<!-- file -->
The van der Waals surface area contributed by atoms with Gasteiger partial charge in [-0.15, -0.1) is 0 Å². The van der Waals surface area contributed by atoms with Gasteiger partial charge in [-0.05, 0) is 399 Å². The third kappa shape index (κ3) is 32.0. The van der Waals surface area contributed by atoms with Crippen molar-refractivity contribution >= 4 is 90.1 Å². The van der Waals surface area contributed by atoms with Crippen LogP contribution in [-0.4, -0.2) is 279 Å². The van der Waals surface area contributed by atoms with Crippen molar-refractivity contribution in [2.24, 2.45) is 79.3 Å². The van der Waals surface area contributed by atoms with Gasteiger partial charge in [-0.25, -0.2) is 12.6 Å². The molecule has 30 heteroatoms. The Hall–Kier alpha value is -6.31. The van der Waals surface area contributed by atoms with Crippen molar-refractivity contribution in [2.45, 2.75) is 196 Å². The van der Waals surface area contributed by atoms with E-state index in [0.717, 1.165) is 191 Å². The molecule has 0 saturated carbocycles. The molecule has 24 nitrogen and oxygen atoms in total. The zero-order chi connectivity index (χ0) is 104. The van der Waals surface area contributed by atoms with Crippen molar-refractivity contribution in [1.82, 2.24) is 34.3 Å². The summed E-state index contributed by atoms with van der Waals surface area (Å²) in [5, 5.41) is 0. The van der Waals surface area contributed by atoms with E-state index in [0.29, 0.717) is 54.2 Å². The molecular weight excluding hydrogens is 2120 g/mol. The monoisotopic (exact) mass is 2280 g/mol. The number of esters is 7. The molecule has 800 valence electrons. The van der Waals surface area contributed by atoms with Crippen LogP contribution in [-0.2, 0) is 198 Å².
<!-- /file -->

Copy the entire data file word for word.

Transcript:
The van der Waals surface area contributed by atoms with Gasteiger partial charge in [-0.15, -0.1) is 0 Å². The van der Waals surface area contributed by atoms with Gasteiger partial charge in [-0.05, 0) is 399 Å². The third kappa shape index (κ3) is 32.0. The van der Waals surface area contributed by atoms with Crippen molar-refractivity contribution >= 4 is 90.1 Å². The van der Waals surface area contributed by atoms with Crippen LogP contribution in [-0.4, -0.2) is 279 Å². The van der Waals surface area contributed by atoms with Crippen molar-refractivity contribution in [2.24, 2.45) is 79.3 Å². The van der Waals surface area contributed by atoms with Gasteiger partial charge in [-0.25, -0.2) is 12.6 Å². The molecule has 30 heteroatoms. The Hall–Kier alpha value is -6.31. The van der Waals surface area contributed by atoms with Crippen molar-refractivity contribution in [2.45, 2.75) is 196 Å². The van der Waals surface area contributed by atoms with E-state index in [0.717, 1.165) is 191 Å². The molecule has 0 saturated carbocycles. The molecule has 24 nitrogen and oxygen atoms in total. The zero-order chi connectivity index (χ0) is 104. The van der Waals surface area contributed by atoms with Crippen molar-refractivity contribution in [1.82, 2.24) is 34.3 Å². The summed E-state index contributed by atoms with van der Waals surface area (Å²) in [5, 5.41) is 0. The van der Waals surface area contributed by atoms with E-state index in [0.29, 0.717) is 54.2 Å². The molecular weight excluding hydrogens is 2120 g/mol. The monoisotopic (exact) mass is 2280 g/mol. The number of esters is 7. The molecule has 800 valence electrons. The van der Waals surface area contributed by atoms with Crippen LogP contribution in [-0.2, 0) is 198 Å².